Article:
The Arizona Repertory Theatre is wrapping up the school year at the University of Arizona with the production of “Spring Awakening.”
The Tony Award-winning musical will be performed by acting students at the Tornabene Theatre on campus from April 7-28.
“Spring Awakening” will be the last of six productions the ART has put on this season, including the musical “Sister Act” and William Shakespeare’s “Richard III.”
UA theater professor Hank Stratton is directing “Spring Awakening” and said he is excited for the actors to take on a show that deals with serious subject matter.
“It’s going to be an opportunity for our students to step outside their comfort zones and do something that feels very immediate to them,” Stratton said.
“Spring Awakening” revolves around a group of teenagers in 19th-century Germany as they deal with the pressures of growing up, experiencing romances with classmates and exploring their sexualities. The musical deals with themes of oppression, sexual awakening, making reckless choices while young, physical abuse, suicide and abortion, Stratton explained.
“I just want to present these images and these ideas as cleanly and straightforwardly as possible,” he said.
Stratton said each year the ART tries to include “emotionally rich” shows such as “Spring Awakening” in its seasons, in addition to more light-hearted productions, so student actors can strengthen their skills in different genres of theater.
“That’s why we did ‘A Streetcar Named Desire’ last year,” Stratton said. He said he wanted to give actors different material so they can improve their versatility when it comes to stage acting.
“In ‘Streetcar,’ the themes of alcoholism, women’s rights, domestic violence and sexual assault were written in the 1947 and they’re still important to talk about today,” he said. “We can’t do that unless we present them.”
Stratton said actors aren’t the only ones he hopes are affected by dramatic theater pieces.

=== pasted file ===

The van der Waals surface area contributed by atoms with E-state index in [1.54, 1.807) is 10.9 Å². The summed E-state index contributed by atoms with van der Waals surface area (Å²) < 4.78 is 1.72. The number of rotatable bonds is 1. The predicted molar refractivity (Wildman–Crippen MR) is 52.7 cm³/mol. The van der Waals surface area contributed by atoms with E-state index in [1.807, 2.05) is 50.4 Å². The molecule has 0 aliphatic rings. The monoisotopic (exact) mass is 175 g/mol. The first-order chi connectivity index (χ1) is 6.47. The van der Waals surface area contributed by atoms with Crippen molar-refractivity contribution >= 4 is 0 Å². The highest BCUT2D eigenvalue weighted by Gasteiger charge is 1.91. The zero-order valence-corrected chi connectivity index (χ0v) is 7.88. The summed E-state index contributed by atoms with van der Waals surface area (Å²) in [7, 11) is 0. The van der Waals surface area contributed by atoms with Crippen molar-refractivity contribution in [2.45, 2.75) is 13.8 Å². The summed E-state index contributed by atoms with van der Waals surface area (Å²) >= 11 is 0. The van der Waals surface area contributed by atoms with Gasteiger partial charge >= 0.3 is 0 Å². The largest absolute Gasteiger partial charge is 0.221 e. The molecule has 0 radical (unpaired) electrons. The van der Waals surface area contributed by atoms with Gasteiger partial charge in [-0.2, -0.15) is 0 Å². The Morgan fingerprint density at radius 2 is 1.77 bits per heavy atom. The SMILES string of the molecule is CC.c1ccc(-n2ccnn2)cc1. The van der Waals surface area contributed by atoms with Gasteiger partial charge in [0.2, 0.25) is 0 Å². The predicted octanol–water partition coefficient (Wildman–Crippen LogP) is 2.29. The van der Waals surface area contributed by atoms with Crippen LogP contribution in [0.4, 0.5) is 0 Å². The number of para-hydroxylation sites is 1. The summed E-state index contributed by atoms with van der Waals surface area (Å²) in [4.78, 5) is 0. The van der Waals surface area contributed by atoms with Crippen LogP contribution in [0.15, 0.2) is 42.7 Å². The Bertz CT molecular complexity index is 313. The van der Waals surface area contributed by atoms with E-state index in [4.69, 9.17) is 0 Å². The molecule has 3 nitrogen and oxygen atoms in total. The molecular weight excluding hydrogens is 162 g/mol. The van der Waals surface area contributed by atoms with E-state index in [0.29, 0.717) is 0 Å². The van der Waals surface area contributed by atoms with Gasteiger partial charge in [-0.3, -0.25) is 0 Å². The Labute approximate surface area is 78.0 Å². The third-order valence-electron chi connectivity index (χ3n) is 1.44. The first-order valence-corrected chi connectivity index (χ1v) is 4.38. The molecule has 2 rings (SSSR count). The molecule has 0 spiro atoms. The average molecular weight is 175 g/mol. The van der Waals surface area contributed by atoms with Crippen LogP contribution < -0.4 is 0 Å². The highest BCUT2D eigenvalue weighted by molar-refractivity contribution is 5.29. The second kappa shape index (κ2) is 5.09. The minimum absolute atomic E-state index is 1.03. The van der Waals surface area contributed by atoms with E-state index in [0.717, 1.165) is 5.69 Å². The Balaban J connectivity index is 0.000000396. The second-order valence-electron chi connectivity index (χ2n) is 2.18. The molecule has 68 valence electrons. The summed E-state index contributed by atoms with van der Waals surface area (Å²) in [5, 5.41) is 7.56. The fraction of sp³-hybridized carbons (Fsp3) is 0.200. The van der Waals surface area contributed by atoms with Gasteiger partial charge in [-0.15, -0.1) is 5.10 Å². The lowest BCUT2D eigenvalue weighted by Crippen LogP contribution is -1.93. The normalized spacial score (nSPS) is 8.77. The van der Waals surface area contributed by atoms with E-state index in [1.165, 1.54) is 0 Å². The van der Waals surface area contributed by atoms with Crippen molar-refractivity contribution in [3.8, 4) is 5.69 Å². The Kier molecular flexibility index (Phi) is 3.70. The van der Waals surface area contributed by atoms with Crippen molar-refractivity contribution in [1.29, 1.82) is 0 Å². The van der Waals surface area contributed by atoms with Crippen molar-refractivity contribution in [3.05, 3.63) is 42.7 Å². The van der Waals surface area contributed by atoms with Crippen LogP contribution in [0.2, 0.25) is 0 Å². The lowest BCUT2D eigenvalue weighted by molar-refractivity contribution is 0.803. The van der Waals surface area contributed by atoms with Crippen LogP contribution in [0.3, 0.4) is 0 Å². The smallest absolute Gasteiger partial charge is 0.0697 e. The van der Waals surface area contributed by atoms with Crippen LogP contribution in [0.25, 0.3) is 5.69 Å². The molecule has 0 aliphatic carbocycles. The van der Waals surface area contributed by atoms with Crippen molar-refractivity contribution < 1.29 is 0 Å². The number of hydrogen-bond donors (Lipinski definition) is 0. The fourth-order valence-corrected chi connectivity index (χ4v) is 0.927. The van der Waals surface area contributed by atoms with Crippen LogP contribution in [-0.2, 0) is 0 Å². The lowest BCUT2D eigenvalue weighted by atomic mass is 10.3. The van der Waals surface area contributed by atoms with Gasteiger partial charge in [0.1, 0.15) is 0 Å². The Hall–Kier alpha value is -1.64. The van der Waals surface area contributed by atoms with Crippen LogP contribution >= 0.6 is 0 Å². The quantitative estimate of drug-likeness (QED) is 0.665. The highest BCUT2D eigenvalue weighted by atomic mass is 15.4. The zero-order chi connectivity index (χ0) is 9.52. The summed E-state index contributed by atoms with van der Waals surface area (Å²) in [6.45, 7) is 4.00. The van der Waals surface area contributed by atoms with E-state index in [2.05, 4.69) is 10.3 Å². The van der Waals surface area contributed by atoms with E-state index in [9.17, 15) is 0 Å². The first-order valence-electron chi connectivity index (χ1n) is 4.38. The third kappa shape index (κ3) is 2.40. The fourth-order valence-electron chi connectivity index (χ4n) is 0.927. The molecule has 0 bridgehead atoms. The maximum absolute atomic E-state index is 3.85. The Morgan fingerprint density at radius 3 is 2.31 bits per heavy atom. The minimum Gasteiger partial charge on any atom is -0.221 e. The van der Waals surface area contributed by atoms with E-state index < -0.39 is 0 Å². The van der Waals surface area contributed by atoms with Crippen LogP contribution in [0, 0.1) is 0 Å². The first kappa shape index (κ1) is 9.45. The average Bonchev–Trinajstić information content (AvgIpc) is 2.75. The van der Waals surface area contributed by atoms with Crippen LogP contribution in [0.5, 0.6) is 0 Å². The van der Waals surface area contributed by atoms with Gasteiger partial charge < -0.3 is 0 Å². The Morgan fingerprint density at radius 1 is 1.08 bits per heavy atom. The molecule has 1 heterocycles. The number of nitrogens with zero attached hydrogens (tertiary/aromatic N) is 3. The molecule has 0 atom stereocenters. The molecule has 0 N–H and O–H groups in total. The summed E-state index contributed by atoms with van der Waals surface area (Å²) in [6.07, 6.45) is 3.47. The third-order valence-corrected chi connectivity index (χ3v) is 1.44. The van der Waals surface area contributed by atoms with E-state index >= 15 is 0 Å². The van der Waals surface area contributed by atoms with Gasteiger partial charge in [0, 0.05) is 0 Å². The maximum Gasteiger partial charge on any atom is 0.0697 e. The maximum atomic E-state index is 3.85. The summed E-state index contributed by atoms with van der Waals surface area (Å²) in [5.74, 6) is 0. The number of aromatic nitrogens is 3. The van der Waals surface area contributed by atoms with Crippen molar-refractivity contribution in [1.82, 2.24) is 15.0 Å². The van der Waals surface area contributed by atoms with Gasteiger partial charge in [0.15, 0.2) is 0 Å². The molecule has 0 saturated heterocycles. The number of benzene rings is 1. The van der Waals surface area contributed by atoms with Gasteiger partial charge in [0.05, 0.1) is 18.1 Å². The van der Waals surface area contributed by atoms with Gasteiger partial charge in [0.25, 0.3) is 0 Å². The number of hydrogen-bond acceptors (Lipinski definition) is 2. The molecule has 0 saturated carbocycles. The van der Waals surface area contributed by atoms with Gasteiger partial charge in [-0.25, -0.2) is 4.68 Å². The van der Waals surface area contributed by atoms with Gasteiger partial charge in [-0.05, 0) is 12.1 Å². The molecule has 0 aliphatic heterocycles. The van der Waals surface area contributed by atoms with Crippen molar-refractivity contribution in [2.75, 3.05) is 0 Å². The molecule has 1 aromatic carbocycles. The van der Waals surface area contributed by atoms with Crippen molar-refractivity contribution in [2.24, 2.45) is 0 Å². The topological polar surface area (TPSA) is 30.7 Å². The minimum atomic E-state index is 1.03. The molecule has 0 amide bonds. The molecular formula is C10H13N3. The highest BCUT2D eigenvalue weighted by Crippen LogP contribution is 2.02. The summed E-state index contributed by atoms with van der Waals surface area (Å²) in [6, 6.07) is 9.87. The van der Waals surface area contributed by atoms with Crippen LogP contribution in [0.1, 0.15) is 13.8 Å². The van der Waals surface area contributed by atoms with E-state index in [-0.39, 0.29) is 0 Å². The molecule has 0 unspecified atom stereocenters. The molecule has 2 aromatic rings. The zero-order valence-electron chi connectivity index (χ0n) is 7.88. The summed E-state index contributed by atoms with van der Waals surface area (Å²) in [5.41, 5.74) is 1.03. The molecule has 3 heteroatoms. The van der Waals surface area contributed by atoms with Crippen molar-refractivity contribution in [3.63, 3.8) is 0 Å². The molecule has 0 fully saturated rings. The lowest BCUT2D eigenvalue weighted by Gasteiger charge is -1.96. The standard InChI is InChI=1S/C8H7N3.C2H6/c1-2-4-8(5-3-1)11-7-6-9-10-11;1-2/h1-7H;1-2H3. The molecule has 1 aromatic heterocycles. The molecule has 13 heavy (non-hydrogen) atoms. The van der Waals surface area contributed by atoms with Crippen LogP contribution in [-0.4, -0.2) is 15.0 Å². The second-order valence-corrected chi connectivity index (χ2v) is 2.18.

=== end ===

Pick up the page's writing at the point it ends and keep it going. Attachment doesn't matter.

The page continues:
“We make audiences uncomfortable,” Stratton said. “We make them think and we make them talk. It’s always great when people walk out of a show talking about what they just saw rather than about where they parked their car.”
Michael Schulz, a junior majoring in musical theater, said he hopes viewers will leave the show having learned something.
“I hope audience members come in with an open mind,” Schulz said. “The lessons in the show are applicable to society today, since we still view certain things as taboo that should be embraced instead of avoided, in my opinion.”
Schulz will play the character Melchior, who is the love interest of the character Wendla.
“Melchior is a rebellious young man whose contempt for society and curiosity about sexuality is what sets many of the play’s events into motion,” Schulz said. “He thinks he knows best, but that doesn’t always prove to be true.”
The music in “Spring Awakening” is heavily rock-based, which Schulz said is interesting to perform since the plot is set over 100 years in the past.
“I’ve loved working on such a complex show, where the time period and the musical styles are two very different things,” Schulz said. “There is a lot of room for creative choices with this show, so it’s been really fun exploring that.”
Senior musical theater major Rachel Franke will play Wendla, who she describes as an innocent “teenager entering a coming-of-age point in her life.”
Franke said the supportive environment of the production has made it easier for the cast to work with the show’s darker content.
“Everyone is supportive, mature and respectful. As actors, we all know it is not easy to be vulnerable in front of a roomful of strangers,” Franke said. “We are all there for each other and most of all make sure we know the importance of not taking the weight of this show into our daily lives outside of the show.”
She said she hopes the dark subject matter will intrigue audiences rather than fluster them.
“It is a show that makes you question the validity of societal structure, which I hope will also feel poignant to our audiences,” Franke said.
Tickets for “Spring Awakening” can be found online on Arizona Repertory Theatre’s website. Audiences should be advised that the show will contain strong language, partial nudity and mature themes.
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